I have never been a formal student of memory and memorial culture, but the process, expressions, and artifacts of remembrance have fascinated me from the time that I was a little girl, growing up just down the street from the Justin Smith Morrill Homestead on the Justin Smith Morrill Memorial Highway (which we knew just as the road to South Strafford) in Strafford, Vermont and then moving to the equally past-focused town of York, Maine. Here in Salem, memorials are all around me, and some I take notice of on a regular basis while others escape my attention–why? I’ve been thinking about the distinction between individual and collective memorialization for some time: in the past, initiatives seem to have focused on the remembrance of individuals while we focus on the event, or the collective victims and/or participants related to that event. This seems like a basic divide between the nineteenth and twentieth centuries, and it was really driven home to me as I walked around Savannah last week. Savannah is a city of statues as much as it is of squares: these two distinguishing features go hand in hand. I did not take a precise inventory, but those statues erected to the memory of individuals definitely made a firmer impression on my memory, although sometimes (as in the notable case of Forsyth Park) you can see both, side by side.

Confederate and McLaws Statues Savannah

The Confederate War Memorial and Lafayette McLaws Statue in Forsyth Park, Savannah.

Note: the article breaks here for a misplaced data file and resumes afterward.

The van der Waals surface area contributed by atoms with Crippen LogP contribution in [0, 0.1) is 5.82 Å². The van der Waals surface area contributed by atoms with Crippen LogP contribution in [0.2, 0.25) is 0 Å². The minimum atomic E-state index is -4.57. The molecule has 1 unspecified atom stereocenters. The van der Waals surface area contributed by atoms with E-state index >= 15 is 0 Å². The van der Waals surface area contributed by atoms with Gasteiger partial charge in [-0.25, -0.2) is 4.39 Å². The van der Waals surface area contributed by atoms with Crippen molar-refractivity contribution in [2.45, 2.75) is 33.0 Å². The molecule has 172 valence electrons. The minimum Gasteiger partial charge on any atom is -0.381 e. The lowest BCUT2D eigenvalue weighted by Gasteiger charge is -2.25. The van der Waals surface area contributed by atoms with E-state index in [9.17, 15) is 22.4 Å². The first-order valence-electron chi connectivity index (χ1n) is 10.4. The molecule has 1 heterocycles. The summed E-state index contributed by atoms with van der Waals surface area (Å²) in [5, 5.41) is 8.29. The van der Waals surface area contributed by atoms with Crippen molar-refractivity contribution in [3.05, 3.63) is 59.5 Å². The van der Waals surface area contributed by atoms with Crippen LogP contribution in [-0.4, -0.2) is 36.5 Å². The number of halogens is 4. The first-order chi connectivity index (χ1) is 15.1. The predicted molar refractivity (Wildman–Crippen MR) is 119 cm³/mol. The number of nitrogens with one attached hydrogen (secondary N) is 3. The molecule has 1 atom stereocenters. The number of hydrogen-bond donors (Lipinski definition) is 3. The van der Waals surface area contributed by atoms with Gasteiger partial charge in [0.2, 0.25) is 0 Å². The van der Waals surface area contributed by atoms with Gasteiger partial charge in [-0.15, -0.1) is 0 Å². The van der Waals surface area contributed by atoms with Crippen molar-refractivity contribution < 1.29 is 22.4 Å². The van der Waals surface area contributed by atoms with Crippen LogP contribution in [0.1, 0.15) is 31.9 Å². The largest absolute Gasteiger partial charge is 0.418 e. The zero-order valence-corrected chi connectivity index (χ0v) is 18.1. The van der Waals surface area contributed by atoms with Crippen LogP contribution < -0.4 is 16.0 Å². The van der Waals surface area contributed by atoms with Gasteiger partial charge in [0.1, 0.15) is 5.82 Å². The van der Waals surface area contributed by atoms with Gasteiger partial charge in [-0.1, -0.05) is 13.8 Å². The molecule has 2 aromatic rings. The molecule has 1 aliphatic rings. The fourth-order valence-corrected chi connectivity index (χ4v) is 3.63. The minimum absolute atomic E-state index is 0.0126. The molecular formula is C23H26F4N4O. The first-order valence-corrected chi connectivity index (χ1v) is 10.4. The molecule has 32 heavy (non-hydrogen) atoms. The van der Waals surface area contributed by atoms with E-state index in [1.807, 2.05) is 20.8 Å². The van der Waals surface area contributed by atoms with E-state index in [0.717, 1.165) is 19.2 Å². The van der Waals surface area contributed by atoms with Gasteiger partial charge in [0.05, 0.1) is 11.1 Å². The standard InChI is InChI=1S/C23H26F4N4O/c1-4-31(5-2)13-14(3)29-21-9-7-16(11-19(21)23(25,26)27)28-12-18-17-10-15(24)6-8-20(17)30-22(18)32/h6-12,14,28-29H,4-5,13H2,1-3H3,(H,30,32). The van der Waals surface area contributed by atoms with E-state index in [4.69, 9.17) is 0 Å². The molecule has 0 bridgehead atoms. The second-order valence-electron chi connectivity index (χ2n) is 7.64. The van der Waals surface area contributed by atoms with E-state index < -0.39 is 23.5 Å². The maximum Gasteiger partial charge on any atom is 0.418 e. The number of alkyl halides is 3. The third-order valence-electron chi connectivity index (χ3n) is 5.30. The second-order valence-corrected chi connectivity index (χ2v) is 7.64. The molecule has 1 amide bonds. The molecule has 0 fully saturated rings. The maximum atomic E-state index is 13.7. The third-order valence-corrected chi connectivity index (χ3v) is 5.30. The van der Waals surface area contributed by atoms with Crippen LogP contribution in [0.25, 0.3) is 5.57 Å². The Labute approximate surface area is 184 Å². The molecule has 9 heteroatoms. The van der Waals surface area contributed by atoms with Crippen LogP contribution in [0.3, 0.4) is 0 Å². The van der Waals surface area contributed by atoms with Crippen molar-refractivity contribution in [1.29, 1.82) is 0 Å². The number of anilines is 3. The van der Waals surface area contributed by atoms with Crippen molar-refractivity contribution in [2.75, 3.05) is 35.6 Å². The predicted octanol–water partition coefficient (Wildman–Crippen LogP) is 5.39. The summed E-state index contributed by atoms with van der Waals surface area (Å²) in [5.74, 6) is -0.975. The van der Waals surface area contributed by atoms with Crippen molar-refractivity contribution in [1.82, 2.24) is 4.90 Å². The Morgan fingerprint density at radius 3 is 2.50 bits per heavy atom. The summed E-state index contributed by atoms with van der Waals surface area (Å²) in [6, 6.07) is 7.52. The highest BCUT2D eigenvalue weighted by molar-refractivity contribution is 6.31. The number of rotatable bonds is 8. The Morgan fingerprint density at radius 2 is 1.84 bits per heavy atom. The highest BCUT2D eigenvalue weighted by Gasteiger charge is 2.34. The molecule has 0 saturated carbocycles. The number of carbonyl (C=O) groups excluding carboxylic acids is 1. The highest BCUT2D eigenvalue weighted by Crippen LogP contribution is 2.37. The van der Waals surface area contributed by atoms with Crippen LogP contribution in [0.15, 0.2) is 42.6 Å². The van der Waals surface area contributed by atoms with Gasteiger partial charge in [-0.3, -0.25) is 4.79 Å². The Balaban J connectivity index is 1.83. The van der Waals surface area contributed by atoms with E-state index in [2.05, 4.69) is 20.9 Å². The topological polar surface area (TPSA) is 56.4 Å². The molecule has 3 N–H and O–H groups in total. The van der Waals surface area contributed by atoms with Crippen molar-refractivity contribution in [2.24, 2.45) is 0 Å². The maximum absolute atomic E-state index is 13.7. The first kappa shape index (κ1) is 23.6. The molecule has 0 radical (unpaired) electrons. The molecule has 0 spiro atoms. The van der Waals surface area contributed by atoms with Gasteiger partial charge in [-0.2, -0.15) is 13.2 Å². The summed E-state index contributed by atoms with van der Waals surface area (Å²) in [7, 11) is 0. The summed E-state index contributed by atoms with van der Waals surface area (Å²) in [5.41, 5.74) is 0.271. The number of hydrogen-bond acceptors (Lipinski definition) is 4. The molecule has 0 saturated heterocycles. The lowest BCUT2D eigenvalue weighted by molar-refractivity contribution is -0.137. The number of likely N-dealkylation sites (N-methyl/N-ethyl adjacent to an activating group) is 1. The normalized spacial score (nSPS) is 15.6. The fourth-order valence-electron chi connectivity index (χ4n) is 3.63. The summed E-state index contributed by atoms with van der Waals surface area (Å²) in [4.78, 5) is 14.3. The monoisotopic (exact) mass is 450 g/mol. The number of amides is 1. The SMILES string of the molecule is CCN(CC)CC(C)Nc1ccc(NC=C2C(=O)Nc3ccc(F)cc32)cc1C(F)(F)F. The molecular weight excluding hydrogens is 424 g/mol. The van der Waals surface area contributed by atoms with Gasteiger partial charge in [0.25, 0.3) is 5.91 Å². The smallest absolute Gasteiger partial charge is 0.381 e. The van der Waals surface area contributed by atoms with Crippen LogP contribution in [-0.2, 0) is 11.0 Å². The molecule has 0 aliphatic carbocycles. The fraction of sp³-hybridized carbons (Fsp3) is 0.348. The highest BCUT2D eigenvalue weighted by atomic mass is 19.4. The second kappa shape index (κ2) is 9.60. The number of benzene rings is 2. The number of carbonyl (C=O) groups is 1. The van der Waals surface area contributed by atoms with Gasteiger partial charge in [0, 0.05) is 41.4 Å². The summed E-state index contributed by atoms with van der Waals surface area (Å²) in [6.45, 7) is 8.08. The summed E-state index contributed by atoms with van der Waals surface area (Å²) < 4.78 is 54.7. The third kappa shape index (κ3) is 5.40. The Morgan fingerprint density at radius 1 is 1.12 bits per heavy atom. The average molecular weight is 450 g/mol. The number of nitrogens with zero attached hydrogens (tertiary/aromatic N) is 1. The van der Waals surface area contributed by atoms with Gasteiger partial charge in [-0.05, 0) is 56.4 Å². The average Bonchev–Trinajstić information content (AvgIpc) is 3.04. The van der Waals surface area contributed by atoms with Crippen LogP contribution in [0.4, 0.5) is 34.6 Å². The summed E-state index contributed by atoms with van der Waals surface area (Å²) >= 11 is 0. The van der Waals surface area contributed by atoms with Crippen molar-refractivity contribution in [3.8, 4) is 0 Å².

Today marks the anniversary of the Battle of Bunker Hill, at which over 350 men died, and many, many more were wounded: more British than American. It was truly a Pyrrhic victory for the British, and therefore ultimately inspirational for the Americans, as was the tragic death of Dr. Joseph Warren, prominent Son of Liberty, President of the Massachusetts Provincial Congress, the man who enlisted Paul Revere and William Dawes to put out the word that the British were indeed coming, and newly-commissioned Major General, who nonetheless engaged in the battle as a private soldier with a borrowed musket. Warren was shot in the face by his assailant and thrown in a mass grave by the British after the battle, but his body was recovered months later by Revere and his younger brother John, a Salem doctor, even after his martyrdom had been established by John Trumbull’s iconic painting, The Death of General Warren at the Battle of Bunker’s Hill, June 17, 1775. The Doctor Patriot has been memorialized in many ways: through the naming of towns across New England and the United States, streets (I’m not sure about Warren Street here in Salem), statutes and statues. The first Bunker Hill Memorial was a Warren Memorial, erected by his Masonic brothers; it was replaced by the 221-foot-high obelisk commemorating the entirety of the battle in 1843. But Dr. Warren did not retreat from the field entirely: an adjacent exhibit lodge was built in the late nineteenth century to house his statue, one of several in Boston. While I certainly would not want to displace the statue of Colonel William Prescott that stands before the Bunker Hill Monument, I would also like to see Dr. Warren there, outside, although maybe that would spoil that stark individual vs. collective aesthetic of the site.